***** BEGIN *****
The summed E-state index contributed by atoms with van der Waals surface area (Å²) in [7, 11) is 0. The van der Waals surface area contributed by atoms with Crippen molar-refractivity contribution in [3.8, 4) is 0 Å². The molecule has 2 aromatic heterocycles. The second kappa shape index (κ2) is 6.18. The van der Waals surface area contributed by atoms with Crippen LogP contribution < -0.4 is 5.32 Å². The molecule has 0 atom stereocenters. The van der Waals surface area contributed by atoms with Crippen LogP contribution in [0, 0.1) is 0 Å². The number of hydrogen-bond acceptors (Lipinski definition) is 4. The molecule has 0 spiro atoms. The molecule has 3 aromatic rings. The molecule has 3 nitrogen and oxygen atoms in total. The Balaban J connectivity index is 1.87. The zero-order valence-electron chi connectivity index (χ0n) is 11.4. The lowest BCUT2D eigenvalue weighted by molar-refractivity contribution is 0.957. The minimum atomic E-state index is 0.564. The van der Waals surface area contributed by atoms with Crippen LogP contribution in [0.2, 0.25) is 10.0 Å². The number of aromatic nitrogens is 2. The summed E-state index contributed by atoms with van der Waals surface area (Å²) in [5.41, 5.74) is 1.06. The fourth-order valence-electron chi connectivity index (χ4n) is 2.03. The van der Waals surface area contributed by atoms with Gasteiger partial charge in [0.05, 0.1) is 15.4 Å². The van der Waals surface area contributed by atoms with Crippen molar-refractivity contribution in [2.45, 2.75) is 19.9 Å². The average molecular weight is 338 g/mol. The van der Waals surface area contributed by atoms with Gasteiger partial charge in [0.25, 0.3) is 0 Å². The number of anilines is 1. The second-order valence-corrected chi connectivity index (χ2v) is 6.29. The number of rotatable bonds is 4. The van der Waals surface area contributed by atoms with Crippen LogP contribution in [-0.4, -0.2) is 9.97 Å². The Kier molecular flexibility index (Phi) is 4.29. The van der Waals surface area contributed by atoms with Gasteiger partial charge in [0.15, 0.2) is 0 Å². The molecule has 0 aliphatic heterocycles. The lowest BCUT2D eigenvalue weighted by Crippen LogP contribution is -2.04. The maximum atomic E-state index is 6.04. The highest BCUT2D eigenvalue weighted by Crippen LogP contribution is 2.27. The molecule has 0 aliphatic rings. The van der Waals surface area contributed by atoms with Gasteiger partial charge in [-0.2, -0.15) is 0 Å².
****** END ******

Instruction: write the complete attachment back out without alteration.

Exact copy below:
The summed E-state index contributed by atoms with van der Waals surface area (Å²) in [7, 11) is 0. The van der Waals surface area contributed by atoms with Crippen molar-refractivity contribution in [3.8, 4) is 0 Å². The molecule has 2 aromatic heterocycles. The second kappa shape index (κ2) is 6.18. The van der Waals surface area contributed by atoms with Crippen LogP contribution < -0.4 is 5.32 Å². The molecule has 0 atom stereocenters. The van der Waals surface area contributed by atoms with Crippen LogP contribution in [0, 0.1) is 0 Å². The number of hydrogen-bond acceptors (Lipinski definition) is 4. The molecule has 0 spiro atoms. The molecule has 3 aromatic rings. The molecule has 3 nitrogen and oxygen atoms in total. The Balaban J connectivity index is 1.87. The zero-order valence-electron chi connectivity index (χ0n) is 11.4. The lowest BCUT2D eigenvalue weighted by molar-refractivity contribution is 0.957. The minimum atomic E-state index is 0.564. The van der Waals surface area contributed by atoms with Crippen LogP contribution in [0.2, 0.25) is 10.0 Å². The number of aromatic nitrogens is 2. The summed E-state index contributed by atoms with van der Waals surface area (Å²) in [5.41, 5.74) is 1.06. The fourth-order valence-electron chi connectivity index (χ4n) is 2.03. The van der Waals surface area contributed by atoms with Gasteiger partial charge in [0.05, 0.1) is 15.4 Å². The van der Waals surface area contributed by atoms with Crippen molar-refractivity contribution in [2.45, 2.75) is 19.9 Å². The average molecular weight is 338 g/mol. The van der Waals surface area contributed by atoms with Gasteiger partial charge in [0.25, 0.3) is 0 Å². The number of anilines is 1. The second-order valence-corrected chi connectivity index (χ2v) is 6.29. The number of rotatable bonds is 4. The van der Waals surface area contributed by atoms with Crippen LogP contribution in [-0.4, -0.2) is 9.97 Å². The Kier molecular flexibility index (Phi) is 4.29. The van der Waals surface area contributed by atoms with Gasteiger partial charge in [0.15, 0.2) is 0 Å². The molecule has 0 aliphatic heterocycles. The lowest BCUT2D eigenvalue weighted by Crippen LogP contribution is -2.04. The maximum atomic E-state index is 6.04. The highest BCUT2D eigenvalue weighted by Crippen LogP contribution is 2.27. The molecule has 0 aliphatic rings. The van der Waals surface area contributed by atoms with Gasteiger partial charge in [-0.2, -0.15) is 0 Å².